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Thursday.

I hadn't slept very well, so I thought breakfast in town on the way to the office might be nice.

It was one of those cafes that start with 'B'. Why do they all start with 'B'? What's wrong with the other 25 letters of the alphabet? Becco. Babka. Bruno's. Benito's. BluFish. Baa. Bello's. Baloo. They could call it Garbage Truck or Strong Smell of Liniment for all I cared. As long as the coffee was good the name didn't matter.

The coffee was good. So were the scrambled eggs and bacon with hash browns, fried tomatoes, spinach and mushrooms on toasted sourdough. Should get me through to an early lunch, say around 12.30-ish.

I browsed through the complimentary morning papers over the second coffee and then, after paying the bill, I winked at the waitress on the way out. Can you still call them waitresses, or are you up against some workplace discrimination law or other, and get hauled before a Human Rights Commission, of which we seem to have about seventeen? Hang on, the wink is a criminal act now as well. I felt a hashtag digging into my back as I left.

In the office the first person I ran into was the suit who had called me at the seventh hole yesterday.

'Got some bad news,' he said.

A faint tingle started crawling up my spine. I ignored it and replied, pointedly, 'I'm recovering, thank you, but how are you?'

'Oh. Yes. Are you feeling better?' he stammered. 'And good morning.'

'Quite better thank you,' I answered. 'Bed rest works a treat for over-worked, stressed-out people like me. What's your bad news?'

'That client review I mentioned yesterday.' He paused.

'Go on.'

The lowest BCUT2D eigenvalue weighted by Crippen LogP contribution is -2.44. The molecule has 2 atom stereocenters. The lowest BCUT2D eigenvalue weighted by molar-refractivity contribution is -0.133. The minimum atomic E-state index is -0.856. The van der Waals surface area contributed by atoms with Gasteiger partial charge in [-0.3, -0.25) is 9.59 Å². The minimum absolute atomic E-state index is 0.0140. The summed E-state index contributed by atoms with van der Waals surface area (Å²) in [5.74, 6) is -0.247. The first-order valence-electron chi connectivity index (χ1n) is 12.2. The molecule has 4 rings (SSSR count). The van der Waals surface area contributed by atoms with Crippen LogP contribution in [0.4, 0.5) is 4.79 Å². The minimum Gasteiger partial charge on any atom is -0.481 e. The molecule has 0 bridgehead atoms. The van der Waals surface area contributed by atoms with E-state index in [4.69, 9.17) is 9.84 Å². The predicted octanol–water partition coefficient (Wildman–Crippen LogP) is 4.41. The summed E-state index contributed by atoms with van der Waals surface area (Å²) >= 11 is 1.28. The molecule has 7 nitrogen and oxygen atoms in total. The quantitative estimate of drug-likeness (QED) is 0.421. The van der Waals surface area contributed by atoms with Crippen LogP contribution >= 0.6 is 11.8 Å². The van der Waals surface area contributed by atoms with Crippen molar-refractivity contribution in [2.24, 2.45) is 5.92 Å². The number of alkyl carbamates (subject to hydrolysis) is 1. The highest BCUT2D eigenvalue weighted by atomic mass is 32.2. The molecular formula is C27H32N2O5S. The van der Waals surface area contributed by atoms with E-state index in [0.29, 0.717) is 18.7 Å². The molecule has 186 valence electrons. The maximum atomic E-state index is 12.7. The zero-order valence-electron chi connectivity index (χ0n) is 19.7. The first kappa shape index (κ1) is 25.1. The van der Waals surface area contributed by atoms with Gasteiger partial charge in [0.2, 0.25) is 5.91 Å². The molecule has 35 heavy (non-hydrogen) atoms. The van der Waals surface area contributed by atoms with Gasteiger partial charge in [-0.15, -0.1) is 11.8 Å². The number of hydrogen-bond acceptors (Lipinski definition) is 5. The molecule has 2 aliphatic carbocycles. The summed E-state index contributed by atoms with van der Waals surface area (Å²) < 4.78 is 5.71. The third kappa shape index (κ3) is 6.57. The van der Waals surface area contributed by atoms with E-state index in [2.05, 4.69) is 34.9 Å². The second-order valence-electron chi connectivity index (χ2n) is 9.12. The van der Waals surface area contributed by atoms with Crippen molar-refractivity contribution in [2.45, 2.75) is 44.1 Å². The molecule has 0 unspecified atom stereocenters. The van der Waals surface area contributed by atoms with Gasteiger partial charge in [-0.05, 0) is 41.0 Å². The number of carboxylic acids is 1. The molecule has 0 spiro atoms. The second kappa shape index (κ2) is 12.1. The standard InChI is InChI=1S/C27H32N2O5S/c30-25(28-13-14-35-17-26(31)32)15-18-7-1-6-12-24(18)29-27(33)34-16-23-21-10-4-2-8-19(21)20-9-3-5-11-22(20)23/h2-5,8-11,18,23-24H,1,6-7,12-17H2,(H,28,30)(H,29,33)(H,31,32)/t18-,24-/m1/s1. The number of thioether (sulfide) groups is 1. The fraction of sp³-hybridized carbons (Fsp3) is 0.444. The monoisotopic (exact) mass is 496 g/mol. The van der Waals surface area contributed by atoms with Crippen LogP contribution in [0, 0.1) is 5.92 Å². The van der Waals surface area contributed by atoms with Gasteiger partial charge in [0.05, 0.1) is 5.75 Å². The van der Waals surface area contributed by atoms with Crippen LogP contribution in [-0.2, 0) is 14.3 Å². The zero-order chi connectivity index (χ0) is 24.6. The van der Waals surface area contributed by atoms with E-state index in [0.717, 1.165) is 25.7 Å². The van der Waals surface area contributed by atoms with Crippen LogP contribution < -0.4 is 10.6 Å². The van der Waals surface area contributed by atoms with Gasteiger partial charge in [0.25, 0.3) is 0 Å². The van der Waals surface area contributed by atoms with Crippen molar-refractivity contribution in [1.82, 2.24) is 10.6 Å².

'Mr Austin, the marketing director, has informed us that to hold the account we have to re-pitch against five other agencies.'

A long silence. I felt that tingle again, but decided to take the crash-through approach.

'Re-pitch? Tell them to get stuffed. Here: take this down.'

We were in my office now. I dictated while he recorded on his device.
"Mr R. Austin
Marketing Director
Agricultural Bearings Pty Ltd

Dear Mr Austin

In asking us to re-pitch you have completely forgotten that our brilliant campaign not only saved your marketing director role's arse last year, but also added big numbers onto your company's bottom line."
I do like a pun here and there, but that one would go straight over his head. Never mind. I continued:
"You now tell us you are 'reviewing' the account. Well, here's our review: Our work was great. It sold millions of dollars worth of agricultural bearings. Furthermore, you are an A-grade arsehole. So take your account and shove it.

Kind regards, Blake Browning Burns."
'Did you get all that?'

The suit didn't know whether to laugh or cry. Finally he decided I was joking and managed a nervous laugh.

I glared. 'I'm serious.'

He didn't say anything, he just kind of squeaked.

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